Interview of the month

July 2024:
Q&A with Mélanie Abou-Ali, Ph.D. Student

Tell us about your research background and goals.

I started my PhD 2 years ago and what I knew about mitochondria was that they were the cell’s powerhouse. During these 2 years I opened my eyes on so many roles and ways mitochondria are involved in the cells, out of cells and between cells. One of the proofs that mitochondria are central to the body’s function are mitochondrial diseases. They are extremely heterogeneous, appear at all ages and affect all organs. My team’s research goal is to understand how mutations in a mitochondrial gene (CHCHD10) can provoke tremendous changes in mitochondrial functions and lead to life threatening diseases such as neurodegenerative diseases or cardiomyopathies. Being able to dissect and understand the mechanisms that create these changes is the first step to find therapeutic strategies in diseases where no treatment is available currently.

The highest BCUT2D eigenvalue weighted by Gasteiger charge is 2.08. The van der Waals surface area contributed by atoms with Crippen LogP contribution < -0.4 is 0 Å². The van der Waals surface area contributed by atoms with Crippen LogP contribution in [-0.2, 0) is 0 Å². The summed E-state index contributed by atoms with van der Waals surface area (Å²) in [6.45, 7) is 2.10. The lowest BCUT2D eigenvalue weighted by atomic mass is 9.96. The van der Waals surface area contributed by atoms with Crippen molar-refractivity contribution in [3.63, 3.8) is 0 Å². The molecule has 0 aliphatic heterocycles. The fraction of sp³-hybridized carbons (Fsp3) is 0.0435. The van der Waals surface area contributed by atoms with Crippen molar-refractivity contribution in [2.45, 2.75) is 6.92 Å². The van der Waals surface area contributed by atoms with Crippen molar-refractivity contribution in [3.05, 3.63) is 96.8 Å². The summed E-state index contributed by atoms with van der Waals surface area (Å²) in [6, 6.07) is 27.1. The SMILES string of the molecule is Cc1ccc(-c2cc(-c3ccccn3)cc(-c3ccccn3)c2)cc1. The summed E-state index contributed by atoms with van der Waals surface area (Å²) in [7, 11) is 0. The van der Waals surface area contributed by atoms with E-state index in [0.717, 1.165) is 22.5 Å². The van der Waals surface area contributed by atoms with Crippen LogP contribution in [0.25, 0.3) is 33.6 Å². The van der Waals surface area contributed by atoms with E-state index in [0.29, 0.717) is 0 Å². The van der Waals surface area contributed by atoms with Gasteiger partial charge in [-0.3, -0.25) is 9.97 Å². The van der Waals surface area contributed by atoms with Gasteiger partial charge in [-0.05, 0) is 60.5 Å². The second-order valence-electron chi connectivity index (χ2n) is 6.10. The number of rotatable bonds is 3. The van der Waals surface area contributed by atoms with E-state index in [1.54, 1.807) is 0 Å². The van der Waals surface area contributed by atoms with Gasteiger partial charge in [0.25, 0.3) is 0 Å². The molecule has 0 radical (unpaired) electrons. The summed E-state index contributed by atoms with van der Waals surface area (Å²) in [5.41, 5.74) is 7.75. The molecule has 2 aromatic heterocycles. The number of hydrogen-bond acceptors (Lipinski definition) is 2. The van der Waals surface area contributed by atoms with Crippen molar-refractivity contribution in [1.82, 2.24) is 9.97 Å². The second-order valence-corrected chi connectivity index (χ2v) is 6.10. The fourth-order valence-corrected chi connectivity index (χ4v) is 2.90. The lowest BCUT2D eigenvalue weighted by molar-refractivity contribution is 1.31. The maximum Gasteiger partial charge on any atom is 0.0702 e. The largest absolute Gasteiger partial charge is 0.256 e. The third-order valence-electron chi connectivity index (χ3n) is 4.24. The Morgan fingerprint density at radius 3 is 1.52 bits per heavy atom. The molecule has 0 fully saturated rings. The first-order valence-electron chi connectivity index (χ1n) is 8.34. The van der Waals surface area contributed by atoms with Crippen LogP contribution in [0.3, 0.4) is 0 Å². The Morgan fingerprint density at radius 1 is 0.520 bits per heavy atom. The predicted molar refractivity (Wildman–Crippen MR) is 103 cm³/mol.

What is something you are proud you've accomplished so far as a Researcher?

As a researcher I am proud every time I obtain new results that get me closer to the answer that I am looking for in my project. I am also proud to be Junior representative in this society and contribute to sharing the knowledge on mitochondrial diseases internationally.

What's your favorite quote?

To bring about change, you must not be afraid to take the first step. We will fail when we fail to try." — Rosa Parks

What is your favorite activity to do during winter?

Drinking a hot chocolate while having the most interesting and unexpected conversations with my friends and family

Where is your happy place?

My happy place is anywhere where there is sun, water and nature. Maybe that’s why I live in the Côte d’Azur!

Mélanie Abou-Ali, Ph.D. Student

Graduate student at the Institute for Research on Cancer and Aging (IRCAN),
Université Côte d’Azur, Nice.